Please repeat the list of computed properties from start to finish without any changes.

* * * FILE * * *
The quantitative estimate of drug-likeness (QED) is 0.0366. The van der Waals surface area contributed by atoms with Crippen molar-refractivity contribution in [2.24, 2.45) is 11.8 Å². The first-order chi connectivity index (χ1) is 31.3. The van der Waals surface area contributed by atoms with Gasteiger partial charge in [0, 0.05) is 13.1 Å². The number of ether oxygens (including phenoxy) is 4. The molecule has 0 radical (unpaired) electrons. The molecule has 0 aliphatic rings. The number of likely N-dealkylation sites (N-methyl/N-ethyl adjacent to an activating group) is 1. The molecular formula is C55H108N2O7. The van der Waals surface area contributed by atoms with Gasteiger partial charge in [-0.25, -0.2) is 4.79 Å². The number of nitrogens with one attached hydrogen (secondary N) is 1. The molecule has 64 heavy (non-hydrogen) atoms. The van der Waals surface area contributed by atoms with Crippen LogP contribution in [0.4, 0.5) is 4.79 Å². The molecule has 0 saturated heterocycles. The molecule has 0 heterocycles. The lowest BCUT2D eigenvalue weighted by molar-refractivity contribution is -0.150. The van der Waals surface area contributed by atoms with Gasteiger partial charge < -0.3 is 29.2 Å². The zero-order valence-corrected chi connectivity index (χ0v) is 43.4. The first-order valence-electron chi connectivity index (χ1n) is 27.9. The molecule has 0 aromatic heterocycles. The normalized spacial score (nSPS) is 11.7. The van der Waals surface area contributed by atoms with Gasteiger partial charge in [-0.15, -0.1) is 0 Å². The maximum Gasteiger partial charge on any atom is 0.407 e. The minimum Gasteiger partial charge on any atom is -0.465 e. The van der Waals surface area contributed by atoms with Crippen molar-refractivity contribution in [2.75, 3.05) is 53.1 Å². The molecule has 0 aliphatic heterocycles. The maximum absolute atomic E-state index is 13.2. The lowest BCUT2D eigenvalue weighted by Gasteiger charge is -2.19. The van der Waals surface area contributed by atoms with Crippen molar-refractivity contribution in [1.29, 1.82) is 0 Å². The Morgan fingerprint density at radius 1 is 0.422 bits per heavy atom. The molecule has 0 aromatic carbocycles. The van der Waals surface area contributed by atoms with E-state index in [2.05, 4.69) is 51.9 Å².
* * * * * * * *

The quantitative estimate of drug-likeness (QED) is 0.0366. The van der Waals surface area contributed by atoms with Crippen molar-refractivity contribution in [2.24, 2.45) is 11.8 Å². The first-order chi connectivity index (χ1) is 31.3. The van der Waals surface area contributed by atoms with Gasteiger partial charge in [0, 0.05) is 13.1 Å². The number of ether oxygens (including phenoxy) is 4. The molecule has 0 radical (unpaired) electrons. The molecule has 0 aliphatic rings. The number of likely N-dealkylation sites (N-methyl/N-ethyl adjacent to an activating group) is 1. The molecular formula is C55H108N2O7. The van der Waals surface area contributed by atoms with Gasteiger partial charge in [-0.25, -0.2) is 4.79 Å². The number of nitrogens with one attached hydrogen (secondary N) is 1. The molecule has 64 heavy (non-hydrogen) atoms. The van der Waals surface area contributed by atoms with Crippen LogP contribution in [0.4, 0.5) is 4.79 Å². The molecule has 0 saturated heterocycles. The molecule has 0 heterocycles. The lowest BCUT2D eigenvalue weighted by molar-refractivity contribution is -0.150. The van der Waals surface area contributed by atoms with Gasteiger partial charge < -0.3 is 29.2 Å². The zero-order valence-corrected chi connectivity index (χ0v) is 43.4. The first-order valence-electron chi connectivity index (χ1n) is 27.9. The molecule has 0 aromatic heterocycles. The normalized spacial score (nSPS) is 11.7. The van der Waals surface area contributed by atoms with Gasteiger partial charge in [-0.15, -0.1) is 0 Å². The maximum Gasteiger partial charge on any atom is 0.407 e. The minimum Gasteiger partial charge on any atom is -0.465 e. The van der Waals surface area contributed by atoms with Crippen molar-refractivity contribution in [2.75, 3.05) is 53.1 Å². The molecule has 0 aliphatic heterocycles. The maximum absolute atomic E-state index is 13.2. The lowest BCUT2D eigenvalue weighted by Gasteiger charge is -2.19. The van der Waals surface area contributed by atoms with Crippen molar-refractivity contribution in [1.29, 1.82) is 0 Å². The Morgan fingerprint density at radius 1 is 0.422 bits per heavy atom. The molecule has 0 aromatic carbocycles. The van der Waals surface area contributed by atoms with E-state index in [2.05, 4.69) is 51.9 Å².